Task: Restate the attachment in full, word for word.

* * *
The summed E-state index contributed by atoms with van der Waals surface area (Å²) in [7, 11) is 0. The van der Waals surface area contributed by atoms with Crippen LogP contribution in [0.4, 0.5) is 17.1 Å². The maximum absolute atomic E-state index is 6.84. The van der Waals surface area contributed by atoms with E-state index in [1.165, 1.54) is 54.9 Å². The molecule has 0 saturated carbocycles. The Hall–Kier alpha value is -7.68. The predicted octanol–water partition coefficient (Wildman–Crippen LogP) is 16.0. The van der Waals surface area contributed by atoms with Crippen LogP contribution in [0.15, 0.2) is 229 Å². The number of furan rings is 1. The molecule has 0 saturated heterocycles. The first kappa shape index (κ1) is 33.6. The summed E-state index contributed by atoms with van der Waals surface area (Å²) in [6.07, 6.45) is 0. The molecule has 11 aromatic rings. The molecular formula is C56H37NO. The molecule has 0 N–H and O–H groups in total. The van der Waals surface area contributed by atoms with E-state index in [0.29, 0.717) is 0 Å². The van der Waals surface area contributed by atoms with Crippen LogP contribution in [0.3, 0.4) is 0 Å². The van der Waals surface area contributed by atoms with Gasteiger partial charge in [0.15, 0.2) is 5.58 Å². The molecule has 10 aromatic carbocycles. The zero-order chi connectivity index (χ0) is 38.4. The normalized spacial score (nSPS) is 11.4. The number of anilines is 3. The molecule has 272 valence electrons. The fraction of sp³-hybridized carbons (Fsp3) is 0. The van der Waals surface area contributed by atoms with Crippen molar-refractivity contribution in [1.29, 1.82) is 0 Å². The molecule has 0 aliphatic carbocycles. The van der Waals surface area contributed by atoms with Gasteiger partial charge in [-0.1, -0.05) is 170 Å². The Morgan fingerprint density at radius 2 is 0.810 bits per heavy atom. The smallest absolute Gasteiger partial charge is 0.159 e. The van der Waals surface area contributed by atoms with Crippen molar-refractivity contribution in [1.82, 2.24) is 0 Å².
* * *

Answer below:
The summed E-state index contributed by atoms with van der Waals surface area (Å²) in [7, 11) is 0. The van der Waals surface area contributed by atoms with Crippen LogP contribution in [0.4, 0.5) is 17.1 Å². The maximum absolute atomic E-state index is 6.84. The van der Waals surface area contributed by atoms with E-state index in [1.165, 1.54) is 54.9 Å². The molecule has 0 saturated carbocycles. The Hall–Kier alpha value is -7.68. The predicted octanol–water partition coefficient (Wildman–Crippen LogP) is 16.0. The van der Waals surface area contributed by atoms with Crippen LogP contribution in [0.15, 0.2) is 229 Å². The number of furan rings is 1. The molecule has 0 saturated heterocycles. The first kappa shape index (κ1) is 33.6. The summed E-state index contributed by atoms with van der Waals surface area (Å²) in [6.07, 6.45) is 0. The molecule has 11 aromatic rings. The molecular formula is C56H37NO. The molecule has 0 N–H and O–H groups in total. The van der Waals surface area contributed by atoms with E-state index in [0.29, 0.717) is 0 Å². The van der Waals surface area contributed by atoms with Crippen LogP contribution in [0.3, 0.4) is 0 Å². The van der Waals surface area contributed by atoms with Gasteiger partial charge in [0.15, 0.2) is 5.58 Å². The molecule has 10 aromatic carbocycles. The zero-order chi connectivity index (χ0) is 38.4. The normalized spacial score (nSPS) is 11.4. The number of anilines is 3. The molecule has 272 valence electrons. The fraction of sp³-hybridized carbons (Fsp3) is 0. The van der Waals surface area contributed by atoms with Crippen molar-refractivity contribution in [1.29, 1.82) is 0 Å². The molecule has 0 aliphatic carbocycles. The van der Waals surface area contributed by atoms with Gasteiger partial charge in [-0.1, -0.05) is 170 Å². The Morgan fingerprint density at radius 2 is 0.810 bits per heavy atom. The smallest absolute Gasteiger partial charge is 0.159 e. The van der Waals surface area contributed by atoms with Crippen molar-refractivity contribution in [1.82, 2.24) is 0 Å².